The “local” food movement is growing, as many consumers attempt to find fresher options, support local businesses, and reduce the environmental impact of shipping foods over longer distances. One problem, though, is that no one is quite sure what “local” means. As with the word “natural” – another word without a clear meaning – this ambiguity creates some risk for companies that want to advertise that something is “local.”
Bimbo Bakeries filed a lawsuit against a competitor with various claims, including trade secrets misappropriation, false designation of origin, and false advertising.
Among all of those things was a “local” claim. Bimbo argued that U.S. Bakery’s “Fresh. Local. Quality.” tagline was false in Utah because U.S. Bakery neither maintained a baking facility in Utah nor contracted with a Utah facility to manufacture its products. U.S. Bakery filed for summary judgement, arguing (among other things) that the word “local” falls “within the category of non-actionable words because the term is vague and not measurable and is therefore merely an opinion.”
The court disagreed. In many cases, the analysis of whether a company has made a false designation of origin under the Lanham Act is easy. (For example, using “Idaho Potatoes” to describe potatoes grown outside of that state would be a problem.) In this case, the analysis was harder because the term “local” is less precise. Indeed, in a 2010 report, the USDA noted that although “local” has “a geographic connotation, there is no consensus on a definition in terms of the distance between production and consumption.” In this case, Bimbo provided surveys showing that the tagline was misleading and material to potential purchasers. “Because the term local does not carry a set definition,” the court determined that “whether the term is false or misleading is a question appropriate for the fact finder” and denied summary judgement.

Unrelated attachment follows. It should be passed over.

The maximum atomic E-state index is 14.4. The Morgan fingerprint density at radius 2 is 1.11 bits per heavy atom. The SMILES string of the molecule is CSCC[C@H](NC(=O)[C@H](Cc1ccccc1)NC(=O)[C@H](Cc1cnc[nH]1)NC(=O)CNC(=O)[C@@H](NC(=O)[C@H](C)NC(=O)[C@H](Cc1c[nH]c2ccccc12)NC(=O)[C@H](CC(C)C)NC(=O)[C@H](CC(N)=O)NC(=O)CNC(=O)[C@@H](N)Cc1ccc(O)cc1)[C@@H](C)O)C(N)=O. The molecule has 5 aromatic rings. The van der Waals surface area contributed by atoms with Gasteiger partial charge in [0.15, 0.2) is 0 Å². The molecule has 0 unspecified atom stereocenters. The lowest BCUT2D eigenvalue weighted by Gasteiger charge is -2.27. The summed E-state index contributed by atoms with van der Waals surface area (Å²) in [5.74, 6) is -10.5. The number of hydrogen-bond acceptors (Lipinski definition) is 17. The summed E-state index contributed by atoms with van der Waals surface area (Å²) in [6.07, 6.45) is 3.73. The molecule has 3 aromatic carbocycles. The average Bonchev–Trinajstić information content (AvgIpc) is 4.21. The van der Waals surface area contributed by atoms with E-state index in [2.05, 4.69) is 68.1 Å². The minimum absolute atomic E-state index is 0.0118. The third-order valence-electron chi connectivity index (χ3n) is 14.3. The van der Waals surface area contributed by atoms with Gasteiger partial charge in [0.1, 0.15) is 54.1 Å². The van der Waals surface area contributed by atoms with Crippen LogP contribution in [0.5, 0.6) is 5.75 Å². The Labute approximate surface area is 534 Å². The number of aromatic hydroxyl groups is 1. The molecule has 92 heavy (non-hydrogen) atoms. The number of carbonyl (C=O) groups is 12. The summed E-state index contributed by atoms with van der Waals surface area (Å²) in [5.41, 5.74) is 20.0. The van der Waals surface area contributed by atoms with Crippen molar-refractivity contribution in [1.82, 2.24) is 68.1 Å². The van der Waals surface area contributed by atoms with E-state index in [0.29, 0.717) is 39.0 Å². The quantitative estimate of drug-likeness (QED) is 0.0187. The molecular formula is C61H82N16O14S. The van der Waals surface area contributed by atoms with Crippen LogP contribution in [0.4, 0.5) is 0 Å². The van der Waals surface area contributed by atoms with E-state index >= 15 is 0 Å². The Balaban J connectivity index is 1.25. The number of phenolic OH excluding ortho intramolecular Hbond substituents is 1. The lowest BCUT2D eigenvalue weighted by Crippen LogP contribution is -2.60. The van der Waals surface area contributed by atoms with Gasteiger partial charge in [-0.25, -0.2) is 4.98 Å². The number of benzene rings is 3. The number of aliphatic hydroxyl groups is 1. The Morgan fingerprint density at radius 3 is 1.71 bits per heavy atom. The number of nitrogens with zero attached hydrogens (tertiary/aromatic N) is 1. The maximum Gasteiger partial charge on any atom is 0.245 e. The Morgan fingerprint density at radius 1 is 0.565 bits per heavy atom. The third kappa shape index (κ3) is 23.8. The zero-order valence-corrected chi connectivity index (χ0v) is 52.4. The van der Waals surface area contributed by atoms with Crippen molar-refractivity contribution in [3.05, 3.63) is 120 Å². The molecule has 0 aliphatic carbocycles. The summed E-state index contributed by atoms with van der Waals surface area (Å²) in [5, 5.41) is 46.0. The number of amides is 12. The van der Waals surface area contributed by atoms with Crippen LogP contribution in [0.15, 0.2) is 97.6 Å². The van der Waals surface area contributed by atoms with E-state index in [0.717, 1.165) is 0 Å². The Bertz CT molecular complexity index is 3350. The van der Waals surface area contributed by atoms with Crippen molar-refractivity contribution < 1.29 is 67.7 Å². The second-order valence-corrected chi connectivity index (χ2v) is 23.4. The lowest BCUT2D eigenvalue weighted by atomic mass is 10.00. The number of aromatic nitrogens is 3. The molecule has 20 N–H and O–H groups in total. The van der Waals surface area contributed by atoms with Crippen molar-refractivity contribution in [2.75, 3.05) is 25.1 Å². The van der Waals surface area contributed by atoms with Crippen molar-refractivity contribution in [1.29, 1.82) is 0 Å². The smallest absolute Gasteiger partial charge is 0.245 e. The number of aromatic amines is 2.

Earlier this month, a jury determined that US Bakery had “engaged in false advertising by using the words ‘Fresh. Local. Quality.’ in connection with the advertising and promotion of its products.” The jury attributed over $8 million in profits to the false advertising and awarded over $2 million in total damages (including the trade secret claims). Because the Special Verdict form simply asked for “Yes” or “No” responses, we don’t have any insights into the analysis or a clear answer as to what “local” means.
This case may raise more questions than answers, but it suggests that companies need to think carefully before claiming that a food – or any other product – is “local,” especially if that word will be used in a state in which the product isn’t made or grown.